However, court records obtained by 9NEWS showed a separate 2006 case in which Holmes pleaded guilty to a misdemeanor child abuse charge. The records showed a jail sentence of 15 days was imposed and Holmes’ probation was extended six months.
Holmes denied that the 2006 case was separate.
“The case would have to be related to the situation that took place with my daughter,” Holmes said, adding “I’ve never been to jail.”
Holmes later clarified that she spent 16 hours in jail after failing to appear in court for a traffic ticket.
School Board President Anne Rowe said she couldn’t comment on the 2006 child abuse case.
“I can’t really speak to that right now,” she said. “I am comfortable in the decision we made.”
A spokeswoman for Denver Public Schools also addressed a typo in a press release sent out Tuesday which stated MiDian Holmes graduated from the University of Denver.
According to DU, Holmes attended two quarters at the university but did not graduate. Nancy Mitchell, DPS chief communication officer, clarified Wednesday that Holmes received a degree from National Association of Credit Management.
On Wednesday, Denver Public Schools sent out the following statement:
While we have directly responded to a number of inquiries today regarding our newly selected board member, MiDian Holmes, we would like to take this opportunity to respond in writing. Prior to Ms. Holmes being appointed to the board seat representing Northeast Denver, she informed board members about a situation in which she was accused of neglecting her 2-year-old daughter. Here is what she shared with board members:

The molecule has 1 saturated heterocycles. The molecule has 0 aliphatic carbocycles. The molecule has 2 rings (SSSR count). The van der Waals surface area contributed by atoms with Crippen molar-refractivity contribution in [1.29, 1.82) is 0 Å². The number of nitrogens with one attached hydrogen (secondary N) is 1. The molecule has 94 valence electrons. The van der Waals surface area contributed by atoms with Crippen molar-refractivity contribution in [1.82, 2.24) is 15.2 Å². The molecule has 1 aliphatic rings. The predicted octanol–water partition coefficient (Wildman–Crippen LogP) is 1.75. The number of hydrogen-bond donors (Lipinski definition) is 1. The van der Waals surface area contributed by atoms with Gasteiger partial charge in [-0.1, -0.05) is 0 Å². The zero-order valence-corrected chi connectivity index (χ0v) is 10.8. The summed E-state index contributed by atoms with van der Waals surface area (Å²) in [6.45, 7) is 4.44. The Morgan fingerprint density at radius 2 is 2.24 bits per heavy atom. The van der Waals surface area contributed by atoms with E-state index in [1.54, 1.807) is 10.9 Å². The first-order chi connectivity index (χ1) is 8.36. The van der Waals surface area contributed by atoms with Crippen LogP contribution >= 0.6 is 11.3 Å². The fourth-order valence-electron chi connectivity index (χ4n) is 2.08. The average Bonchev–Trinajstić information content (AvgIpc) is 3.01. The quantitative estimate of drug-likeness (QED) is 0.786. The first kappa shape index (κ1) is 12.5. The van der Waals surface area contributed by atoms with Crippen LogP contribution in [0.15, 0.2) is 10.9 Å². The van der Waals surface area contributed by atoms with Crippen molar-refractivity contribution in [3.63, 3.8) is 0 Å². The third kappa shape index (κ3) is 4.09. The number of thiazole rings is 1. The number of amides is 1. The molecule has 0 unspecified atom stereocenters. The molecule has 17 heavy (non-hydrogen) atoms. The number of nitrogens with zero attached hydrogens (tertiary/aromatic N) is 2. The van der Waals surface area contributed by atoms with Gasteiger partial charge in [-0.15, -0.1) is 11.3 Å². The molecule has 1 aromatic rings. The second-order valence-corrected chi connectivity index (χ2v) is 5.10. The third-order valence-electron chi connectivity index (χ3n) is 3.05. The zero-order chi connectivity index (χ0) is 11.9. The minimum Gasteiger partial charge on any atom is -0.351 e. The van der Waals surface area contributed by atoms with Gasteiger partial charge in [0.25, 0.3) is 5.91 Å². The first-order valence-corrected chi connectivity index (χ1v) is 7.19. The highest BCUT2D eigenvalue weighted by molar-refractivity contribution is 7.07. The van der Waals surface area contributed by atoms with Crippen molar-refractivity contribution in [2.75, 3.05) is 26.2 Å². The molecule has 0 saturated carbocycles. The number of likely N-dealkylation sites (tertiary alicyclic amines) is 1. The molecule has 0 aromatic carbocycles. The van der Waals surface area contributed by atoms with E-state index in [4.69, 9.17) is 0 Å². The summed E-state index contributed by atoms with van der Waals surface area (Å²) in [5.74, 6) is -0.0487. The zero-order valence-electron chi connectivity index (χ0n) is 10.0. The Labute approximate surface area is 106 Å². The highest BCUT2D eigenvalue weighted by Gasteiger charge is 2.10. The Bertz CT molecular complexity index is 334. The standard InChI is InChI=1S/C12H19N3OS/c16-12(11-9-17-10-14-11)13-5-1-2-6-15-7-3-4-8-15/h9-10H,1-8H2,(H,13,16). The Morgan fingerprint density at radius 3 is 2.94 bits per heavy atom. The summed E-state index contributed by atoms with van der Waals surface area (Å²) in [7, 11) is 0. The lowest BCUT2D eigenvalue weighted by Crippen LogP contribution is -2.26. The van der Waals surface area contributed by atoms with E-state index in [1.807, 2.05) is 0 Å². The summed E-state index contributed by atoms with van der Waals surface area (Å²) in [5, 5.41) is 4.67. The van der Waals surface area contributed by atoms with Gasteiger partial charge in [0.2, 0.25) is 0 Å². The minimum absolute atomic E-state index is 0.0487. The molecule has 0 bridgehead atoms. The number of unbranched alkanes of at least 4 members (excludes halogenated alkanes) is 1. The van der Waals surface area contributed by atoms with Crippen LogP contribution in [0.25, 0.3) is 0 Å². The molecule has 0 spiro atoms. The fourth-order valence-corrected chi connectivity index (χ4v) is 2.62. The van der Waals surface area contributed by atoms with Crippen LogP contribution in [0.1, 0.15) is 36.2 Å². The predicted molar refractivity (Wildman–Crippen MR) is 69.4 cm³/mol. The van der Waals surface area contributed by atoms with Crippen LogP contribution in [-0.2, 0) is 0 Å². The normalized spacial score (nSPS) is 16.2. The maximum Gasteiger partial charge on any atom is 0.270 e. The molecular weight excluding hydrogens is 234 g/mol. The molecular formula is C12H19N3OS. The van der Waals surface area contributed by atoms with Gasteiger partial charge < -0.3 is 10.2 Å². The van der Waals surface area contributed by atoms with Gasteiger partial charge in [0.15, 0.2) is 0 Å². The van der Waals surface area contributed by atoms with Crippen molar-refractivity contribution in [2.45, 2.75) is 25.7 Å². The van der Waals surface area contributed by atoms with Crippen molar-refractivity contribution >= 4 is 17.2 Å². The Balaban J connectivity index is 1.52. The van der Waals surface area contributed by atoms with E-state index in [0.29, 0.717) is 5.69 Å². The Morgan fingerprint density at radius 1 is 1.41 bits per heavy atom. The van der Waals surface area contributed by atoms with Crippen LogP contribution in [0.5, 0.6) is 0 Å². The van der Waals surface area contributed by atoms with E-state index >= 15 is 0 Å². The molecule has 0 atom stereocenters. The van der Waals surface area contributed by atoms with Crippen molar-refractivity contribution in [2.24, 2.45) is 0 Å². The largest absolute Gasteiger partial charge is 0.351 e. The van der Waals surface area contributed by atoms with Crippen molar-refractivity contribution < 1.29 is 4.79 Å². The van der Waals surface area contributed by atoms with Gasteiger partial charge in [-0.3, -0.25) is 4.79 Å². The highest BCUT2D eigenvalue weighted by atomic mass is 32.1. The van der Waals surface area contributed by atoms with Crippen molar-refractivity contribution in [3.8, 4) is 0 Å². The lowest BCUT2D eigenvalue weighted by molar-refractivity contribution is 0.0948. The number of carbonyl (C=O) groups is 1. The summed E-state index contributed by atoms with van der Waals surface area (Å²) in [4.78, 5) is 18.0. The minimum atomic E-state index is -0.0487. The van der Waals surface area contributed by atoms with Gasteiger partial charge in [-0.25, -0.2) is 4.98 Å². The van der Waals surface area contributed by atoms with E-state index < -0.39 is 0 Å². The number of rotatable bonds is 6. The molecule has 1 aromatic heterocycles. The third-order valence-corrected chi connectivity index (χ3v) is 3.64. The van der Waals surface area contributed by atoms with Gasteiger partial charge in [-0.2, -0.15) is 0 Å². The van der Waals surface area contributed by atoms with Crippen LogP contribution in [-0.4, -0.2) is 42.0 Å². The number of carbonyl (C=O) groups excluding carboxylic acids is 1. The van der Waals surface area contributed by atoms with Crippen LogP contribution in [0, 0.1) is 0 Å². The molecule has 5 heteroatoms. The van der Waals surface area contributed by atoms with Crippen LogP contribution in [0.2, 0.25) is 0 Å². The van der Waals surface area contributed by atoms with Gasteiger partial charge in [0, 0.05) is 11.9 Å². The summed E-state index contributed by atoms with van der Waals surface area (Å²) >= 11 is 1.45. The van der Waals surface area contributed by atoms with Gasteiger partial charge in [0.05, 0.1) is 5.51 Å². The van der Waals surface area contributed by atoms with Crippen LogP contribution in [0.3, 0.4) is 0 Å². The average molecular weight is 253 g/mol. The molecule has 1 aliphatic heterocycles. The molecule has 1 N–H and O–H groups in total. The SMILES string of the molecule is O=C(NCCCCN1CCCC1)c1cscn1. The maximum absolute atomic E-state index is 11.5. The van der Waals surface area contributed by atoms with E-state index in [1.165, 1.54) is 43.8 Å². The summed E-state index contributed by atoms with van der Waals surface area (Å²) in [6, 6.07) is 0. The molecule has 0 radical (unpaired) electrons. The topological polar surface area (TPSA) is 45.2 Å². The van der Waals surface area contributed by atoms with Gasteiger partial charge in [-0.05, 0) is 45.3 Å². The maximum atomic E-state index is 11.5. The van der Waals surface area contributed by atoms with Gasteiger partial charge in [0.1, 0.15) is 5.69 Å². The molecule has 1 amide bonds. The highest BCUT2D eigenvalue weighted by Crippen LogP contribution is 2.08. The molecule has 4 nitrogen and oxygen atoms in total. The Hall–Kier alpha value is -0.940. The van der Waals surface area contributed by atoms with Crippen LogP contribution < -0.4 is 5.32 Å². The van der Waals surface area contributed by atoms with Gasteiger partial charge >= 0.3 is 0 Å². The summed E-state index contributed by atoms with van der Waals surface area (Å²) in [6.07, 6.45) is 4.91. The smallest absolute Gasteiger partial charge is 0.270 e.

When this occurred more than a decade ago, Ms. Holmes was the single mother of three young children under the age of 10. After seeing her two oldest children off for the day, and while her young daughter was sleeping, Ms. Holmes showered in preparation for her work day. When she emerged from the bathroom, she discovered her daughter was no longer in bed and the apartment door was ajar. She ran outside to search for her child and a neighbor, noticing her frantic searching, let her know that she had found the young girl and had taken her to the leasing office of the apartment complex. Ms. Holmes went to the office and was told they had contacted police; police had picked up the girl. Ms. Holmes was charged with neglecting her daughter in the case. She was unable to afford an attorney but did not meet the income requirements to qualify for a public defender. She represented herself and, after a discussion with the prosecuting attorney, agreed to plead guilty. She was eager to put the situation behind her and move forward with her family. Ms. Holmes was sentenced to parenting classes and she satisfactorily completed the requirement. At no time did Ms. Holmes inaccurately respond to questions on the board member application or questionnaire. She also did not represent on her resume that she graduated from the University of Denver; she simply indicated she had attended the school. The press release from the DPS Office of Communications incorrectly stated she was a DU graduate.
Holmes was selected from nine finalists to complete the four-year term vacated by Landri Taylor who resigned in February. Landri’s term is set to expire in 2017.
During a special meeting Tuesday, the DPS Board of Education announced Holmes as the new Board Director for northeast Denver. She is set to be sworn in at the Board of Education work session Monday, April 18.